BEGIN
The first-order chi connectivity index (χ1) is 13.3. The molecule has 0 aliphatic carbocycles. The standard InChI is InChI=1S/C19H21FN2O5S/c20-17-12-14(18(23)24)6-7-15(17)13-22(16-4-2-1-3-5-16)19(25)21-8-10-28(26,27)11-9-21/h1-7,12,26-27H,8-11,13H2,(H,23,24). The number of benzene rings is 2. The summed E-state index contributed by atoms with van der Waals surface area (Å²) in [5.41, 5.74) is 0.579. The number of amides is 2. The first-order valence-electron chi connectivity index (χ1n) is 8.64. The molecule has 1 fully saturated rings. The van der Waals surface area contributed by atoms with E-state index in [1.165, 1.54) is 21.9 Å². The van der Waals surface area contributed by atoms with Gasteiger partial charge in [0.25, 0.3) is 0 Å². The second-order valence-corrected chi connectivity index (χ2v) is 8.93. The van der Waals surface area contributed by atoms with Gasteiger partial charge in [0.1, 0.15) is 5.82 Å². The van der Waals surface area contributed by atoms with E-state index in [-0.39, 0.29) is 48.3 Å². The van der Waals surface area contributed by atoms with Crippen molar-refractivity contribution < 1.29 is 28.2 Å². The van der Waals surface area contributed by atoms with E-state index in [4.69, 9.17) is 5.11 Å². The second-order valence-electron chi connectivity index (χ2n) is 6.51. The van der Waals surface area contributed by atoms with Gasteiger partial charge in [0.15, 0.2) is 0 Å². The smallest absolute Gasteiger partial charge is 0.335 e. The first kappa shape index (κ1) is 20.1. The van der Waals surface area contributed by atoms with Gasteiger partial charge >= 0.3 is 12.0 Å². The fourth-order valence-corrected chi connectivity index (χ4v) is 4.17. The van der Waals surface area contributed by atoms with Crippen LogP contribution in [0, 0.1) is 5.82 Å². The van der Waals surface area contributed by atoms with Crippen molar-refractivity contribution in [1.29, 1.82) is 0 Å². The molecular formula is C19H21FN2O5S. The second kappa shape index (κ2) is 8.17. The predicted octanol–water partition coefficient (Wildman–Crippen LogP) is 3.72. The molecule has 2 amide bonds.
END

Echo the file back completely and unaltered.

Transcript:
The first-order chi connectivity index (χ1) is 13.3. The molecule has 0 aliphatic carbocycles. The standard InChI is InChI=1S/C19H21FN2O5S/c20-17-12-14(18(23)24)6-7-15(17)13-22(16-4-2-1-3-5-16)19(25)21-8-10-28(26,27)11-9-21/h1-7,12,26-27H,8-11,13H2,(H,23,24). The number of benzene rings is 2. The summed E-state index contributed by atoms with van der Waals surface area (Å²) in [5.41, 5.74) is 0.579. The number of amides is 2. The first-order valence-electron chi connectivity index (χ1n) is 8.64. The molecule has 1 fully saturated rings. The van der Waals surface area contributed by atoms with E-state index in [1.165, 1.54) is 21.9 Å². The van der Waals surface area contributed by atoms with Gasteiger partial charge in [0.25, 0.3) is 0 Å². The second-order valence-corrected chi connectivity index (χ2v) is 8.93. The van der Waals surface area contributed by atoms with Gasteiger partial charge in [0.1, 0.15) is 5.82 Å². The van der Waals surface area contributed by atoms with E-state index in [-0.39, 0.29) is 48.3 Å². The van der Waals surface area contributed by atoms with Crippen molar-refractivity contribution < 1.29 is 28.2 Å². The van der Waals surface area contributed by atoms with E-state index in [4.69, 9.17) is 5.11 Å². The second-order valence-electron chi connectivity index (χ2n) is 6.51. The van der Waals surface area contributed by atoms with Gasteiger partial charge in [0.15, 0.2) is 0 Å². The smallest absolute Gasteiger partial charge is 0.335 e. The first kappa shape index (κ1) is 20.1. The van der Waals surface area contributed by atoms with Gasteiger partial charge >= 0.3 is 12.0 Å². The fourth-order valence-corrected chi connectivity index (χ4v) is 4.17. The van der Waals surface area contributed by atoms with Crippen LogP contribution in [0, 0.1) is 5.82 Å². The van der Waals surface area contributed by atoms with Crippen molar-refractivity contribution in [1.29, 1.82) is 0 Å². The molecular formula is C19H21FN2O5S. The second kappa shape index (κ2) is 8.17. The predicted octanol–water partition coefficient (Wildman–Crippen LogP) is 3.72. The molecule has 2 amide bonds.